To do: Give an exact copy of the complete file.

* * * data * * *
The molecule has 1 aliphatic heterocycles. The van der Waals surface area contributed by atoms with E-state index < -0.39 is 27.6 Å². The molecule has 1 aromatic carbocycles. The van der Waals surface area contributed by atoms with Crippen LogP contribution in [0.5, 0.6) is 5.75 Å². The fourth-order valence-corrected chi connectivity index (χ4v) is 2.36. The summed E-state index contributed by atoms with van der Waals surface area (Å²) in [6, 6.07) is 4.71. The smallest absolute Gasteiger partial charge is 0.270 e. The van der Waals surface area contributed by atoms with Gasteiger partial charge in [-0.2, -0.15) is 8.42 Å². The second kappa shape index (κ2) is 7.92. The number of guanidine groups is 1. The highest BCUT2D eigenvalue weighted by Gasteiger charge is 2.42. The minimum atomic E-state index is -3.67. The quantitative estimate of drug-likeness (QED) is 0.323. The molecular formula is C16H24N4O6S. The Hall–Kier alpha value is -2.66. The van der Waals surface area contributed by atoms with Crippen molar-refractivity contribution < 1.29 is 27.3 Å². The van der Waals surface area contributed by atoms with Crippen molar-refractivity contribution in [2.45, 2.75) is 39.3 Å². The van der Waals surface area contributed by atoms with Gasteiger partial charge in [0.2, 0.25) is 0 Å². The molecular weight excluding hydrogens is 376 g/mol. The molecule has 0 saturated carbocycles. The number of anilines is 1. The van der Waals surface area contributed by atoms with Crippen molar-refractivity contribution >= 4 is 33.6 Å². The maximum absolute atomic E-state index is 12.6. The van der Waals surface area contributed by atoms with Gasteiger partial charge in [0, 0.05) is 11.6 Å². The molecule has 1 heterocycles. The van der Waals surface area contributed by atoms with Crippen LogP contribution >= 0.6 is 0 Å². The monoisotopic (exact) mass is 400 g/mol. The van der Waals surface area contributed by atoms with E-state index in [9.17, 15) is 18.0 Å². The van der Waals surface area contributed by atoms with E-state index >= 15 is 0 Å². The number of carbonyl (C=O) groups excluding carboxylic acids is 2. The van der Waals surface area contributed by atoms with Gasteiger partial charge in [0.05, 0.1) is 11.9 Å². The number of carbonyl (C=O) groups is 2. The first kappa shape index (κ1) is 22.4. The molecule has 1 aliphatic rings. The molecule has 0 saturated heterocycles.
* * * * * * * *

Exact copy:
The molecule has 1 aliphatic heterocycles. The van der Waals surface area contributed by atoms with E-state index < -0.39 is 27.6 Å². The molecule has 1 aromatic carbocycles. The van der Waals surface area contributed by atoms with Crippen LogP contribution in [0.5, 0.6) is 5.75 Å². The fourth-order valence-corrected chi connectivity index (χ4v) is 2.36. The summed E-state index contributed by atoms with van der Waals surface area (Å²) in [6, 6.07) is 4.71. The smallest absolute Gasteiger partial charge is 0.270 e. The van der Waals surface area contributed by atoms with Gasteiger partial charge in [-0.2, -0.15) is 8.42 Å². The second kappa shape index (κ2) is 7.92. The number of guanidine groups is 1. The highest BCUT2D eigenvalue weighted by Gasteiger charge is 2.42. The minimum atomic E-state index is -3.67. The quantitative estimate of drug-likeness (QED) is 0.323. The molecular formula is C16H24N4O6S. The Hall–Kier alpha value is -2.66. The van der Waals surface area contributed by atoms with Crippen molar-refractivity contribution < 1.29 is 27.3 Å². The van der Waals surface area contributed by atoms with Crippen molar-refractivity contribution in [2.45, 2.75) is 39.3 Å². The van der Waals surface area contributed by atoms with Gasteiger partial charge in [0.2, 0.25) is 0 Å². The molecular weight excluding hydrogens is 376 g/mol. The molecule has 0 saturated carbocycles. The number of anilines is 1. The van der Waals surface area contributed by atoms with Crippen molar-refractivity contribution >= 4 is 33.6 Å². The maximum absolute atomic E-state index is 12.6. The van der Waals surface area contributed by atoms with Gasteiger partial charge in [0, 0.05) is 11.6 Å². The molecule has 1 heterocycles. The van der Waals surface area contributed by atoms with Crippen LogP contribution >= 0.6 is 0 Å². The monoisotopic (exact) mass is 400 g/mol. The van der Waals surface area contributed by atoms with E-state index in [9.17, 15) is 18.0 Å². The van der Waals surface area contributed by atoms with E-state index >= 15 is 0 Å². The number of carbonyl (C=O) groups excluding carboxylic acids is 2. The van der Waals surface area contributed by atoms with Gasteiger partial charge in [0.05, 0.1) is 11.9 Å². The number of carbonyl (C=O) groups is 2. The first kappa shape index (κ1) is 22.4. The molecule has 1 aliphatic rings. The molecule has 0 saturated heterocycles.